Lost Again

 

Mandatory words: bench, reindeer, court, teddy bear, leader

Above is the photo for this week’s blog hop challenge; below is my story that goes with it. Enjoy!

***

Green, blue, orange. Green, blue, orange. Timothy repeated the pattern in his head, moving his lips silently in order to secure the pattern. He couldn’t lose it this time. Getting lost is dangerous. You can land in unfamiliar places and then have to sit in a horrid court room and answer hard questions.

The clunk clunk clunk of his sneakers against the wooden planks fell in pleasant rhythm with the pattern.  His own voice, his own shoes, his own mind—Timothy Duncan was the leader of his own world, a safe place where he had all the control.  Green, blue, orange. Green, blue, orange. Up and down the narrow porch, Timothy ran his hand along the railing, feeling the rough, peeling paint under his hand and total peace in his soul.

Green, blue, orange. Green, blue—

“Daddy, what do reindeer eat? Does Santa feed them healthy stuff? Do you think Santa has to eat gluten free like mommy?”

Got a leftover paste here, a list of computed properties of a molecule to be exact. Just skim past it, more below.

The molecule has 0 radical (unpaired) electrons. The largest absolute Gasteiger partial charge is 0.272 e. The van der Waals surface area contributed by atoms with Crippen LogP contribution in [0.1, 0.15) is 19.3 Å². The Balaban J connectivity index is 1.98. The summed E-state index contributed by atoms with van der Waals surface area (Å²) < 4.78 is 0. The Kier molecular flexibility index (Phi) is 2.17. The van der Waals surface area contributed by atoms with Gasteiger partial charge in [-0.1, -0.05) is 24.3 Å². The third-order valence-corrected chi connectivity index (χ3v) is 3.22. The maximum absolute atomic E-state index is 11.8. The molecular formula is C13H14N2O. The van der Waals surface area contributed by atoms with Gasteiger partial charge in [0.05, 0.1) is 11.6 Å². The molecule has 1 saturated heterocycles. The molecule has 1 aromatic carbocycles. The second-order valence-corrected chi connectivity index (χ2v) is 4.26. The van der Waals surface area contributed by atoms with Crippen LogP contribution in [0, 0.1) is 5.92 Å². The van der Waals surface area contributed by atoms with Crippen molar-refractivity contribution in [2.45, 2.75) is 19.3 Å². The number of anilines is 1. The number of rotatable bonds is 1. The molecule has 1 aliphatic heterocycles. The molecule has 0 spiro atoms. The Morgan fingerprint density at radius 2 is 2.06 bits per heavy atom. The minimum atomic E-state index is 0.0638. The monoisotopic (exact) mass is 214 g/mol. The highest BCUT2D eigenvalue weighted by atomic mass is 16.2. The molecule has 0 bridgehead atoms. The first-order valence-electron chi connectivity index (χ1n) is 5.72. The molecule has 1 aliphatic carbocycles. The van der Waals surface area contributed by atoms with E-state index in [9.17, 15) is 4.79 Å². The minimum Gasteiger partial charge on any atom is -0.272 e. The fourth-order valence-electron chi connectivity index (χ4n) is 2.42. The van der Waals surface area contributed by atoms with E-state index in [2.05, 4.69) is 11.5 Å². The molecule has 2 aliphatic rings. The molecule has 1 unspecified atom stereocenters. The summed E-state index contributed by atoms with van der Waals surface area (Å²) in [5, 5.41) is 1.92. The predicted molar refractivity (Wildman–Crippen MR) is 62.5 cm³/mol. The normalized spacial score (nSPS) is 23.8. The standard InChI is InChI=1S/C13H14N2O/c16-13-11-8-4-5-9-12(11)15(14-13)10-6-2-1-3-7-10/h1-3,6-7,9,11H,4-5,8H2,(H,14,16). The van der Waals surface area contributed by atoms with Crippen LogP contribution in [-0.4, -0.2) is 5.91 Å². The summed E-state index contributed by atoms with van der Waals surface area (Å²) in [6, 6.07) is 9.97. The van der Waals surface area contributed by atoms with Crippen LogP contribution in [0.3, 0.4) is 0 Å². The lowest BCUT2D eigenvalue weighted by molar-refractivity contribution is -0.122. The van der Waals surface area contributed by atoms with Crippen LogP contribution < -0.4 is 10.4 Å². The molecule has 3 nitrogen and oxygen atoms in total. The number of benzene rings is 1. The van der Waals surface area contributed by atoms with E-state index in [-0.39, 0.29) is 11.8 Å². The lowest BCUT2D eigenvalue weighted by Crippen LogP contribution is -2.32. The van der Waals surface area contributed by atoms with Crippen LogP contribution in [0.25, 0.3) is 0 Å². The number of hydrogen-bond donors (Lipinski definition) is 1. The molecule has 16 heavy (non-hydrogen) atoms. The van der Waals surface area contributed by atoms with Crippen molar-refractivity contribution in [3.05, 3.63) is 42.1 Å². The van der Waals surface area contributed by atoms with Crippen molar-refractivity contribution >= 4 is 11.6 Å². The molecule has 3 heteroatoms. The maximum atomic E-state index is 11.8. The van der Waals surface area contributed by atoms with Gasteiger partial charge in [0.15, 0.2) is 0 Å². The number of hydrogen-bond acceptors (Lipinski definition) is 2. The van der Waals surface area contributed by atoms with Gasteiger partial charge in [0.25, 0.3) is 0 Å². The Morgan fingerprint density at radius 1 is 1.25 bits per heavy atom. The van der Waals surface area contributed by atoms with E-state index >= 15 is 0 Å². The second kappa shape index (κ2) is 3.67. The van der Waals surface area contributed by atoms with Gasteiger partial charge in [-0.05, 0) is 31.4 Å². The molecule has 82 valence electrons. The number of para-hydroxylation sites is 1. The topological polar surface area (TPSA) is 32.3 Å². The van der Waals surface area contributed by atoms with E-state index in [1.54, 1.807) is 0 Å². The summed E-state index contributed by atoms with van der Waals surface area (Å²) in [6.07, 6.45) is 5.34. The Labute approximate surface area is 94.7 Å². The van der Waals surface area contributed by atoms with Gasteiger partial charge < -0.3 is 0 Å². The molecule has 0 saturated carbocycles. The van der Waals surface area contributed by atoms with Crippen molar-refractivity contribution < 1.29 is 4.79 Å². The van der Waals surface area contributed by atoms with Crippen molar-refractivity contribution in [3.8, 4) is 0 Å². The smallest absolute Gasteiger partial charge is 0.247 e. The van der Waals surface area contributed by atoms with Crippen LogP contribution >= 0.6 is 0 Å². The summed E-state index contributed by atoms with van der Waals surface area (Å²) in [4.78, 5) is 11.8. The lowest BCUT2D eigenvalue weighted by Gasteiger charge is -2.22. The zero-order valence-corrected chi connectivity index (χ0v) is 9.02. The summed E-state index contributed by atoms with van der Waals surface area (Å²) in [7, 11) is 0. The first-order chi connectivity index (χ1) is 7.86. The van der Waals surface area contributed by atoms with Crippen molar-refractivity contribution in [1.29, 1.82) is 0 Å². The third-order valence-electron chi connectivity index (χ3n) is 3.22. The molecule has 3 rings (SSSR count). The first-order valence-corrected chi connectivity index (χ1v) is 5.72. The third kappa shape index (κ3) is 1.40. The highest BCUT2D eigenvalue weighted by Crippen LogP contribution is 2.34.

The little girl ahead was loud and bubbly. She carried a fuzzy, brown teddy bear in one hand and grasped her father’s hand with the other. Clip clack, clip clack, clip clack. Her red shoes were different on the wooden planks. The sound didn’t match the pattern… where’s the pattern? What’s the pattern? His chest began to tighten.

“Green, blue, orange. Green, blue, orange,” Timothy said out loud, his voice tense. He can’t get lost. Green, blue, orange. Green—

Clip clack, clip clack. They were getting closer. “Daddy I know all the colors in the rainbow. Red, orange, yellow, green, blue, indigo, purple! Did you know there’s a pot of gold at the end of the rainbow?”

“NO!” Timothy shouted. He slammed his hands over his ears and began running from the girl and her dad.  Clunkclunckclunkclunk—his feet raced along the planks. Where was he going? He didn’t know where to go. He was lost. He can’t be lost again. They’ll find him and drive him away. He reached the bench at the end of the porch. Trapped. He was lost and trapped. His breath drew short and fast; sweat glided down his cheeks.

“Help me!” Timothy cried. He placed his hands on the railing and threw his body over. Landing with a thud in the sand below, he scrambled to his feet and ran.

“Timothy! Timothy! Come here, buddy!” Someone shouted behind him. Timothy looked over his shoulder and saw a man chasing him.

“You can’t take me! NO!”

“Timothy, it’s daddy. It’s daddy, son. Stop. Please!” Mr. Duncan pleaded.

Timothy stopped. “Daddy?”

Mr. Duncan caught up to his son and embraced him, gasping for breath and kissing the top of Timothy’s head. “Got ya buddy. You’re okay,” he said.

“Daddy, I got lost. I didn’t know where to go. I thought they were coming for me. I was so lost.” Timothy said through a rush of tears.

“I know Timmy. It’s okay now. Daddy has you. You’re safe.”

 

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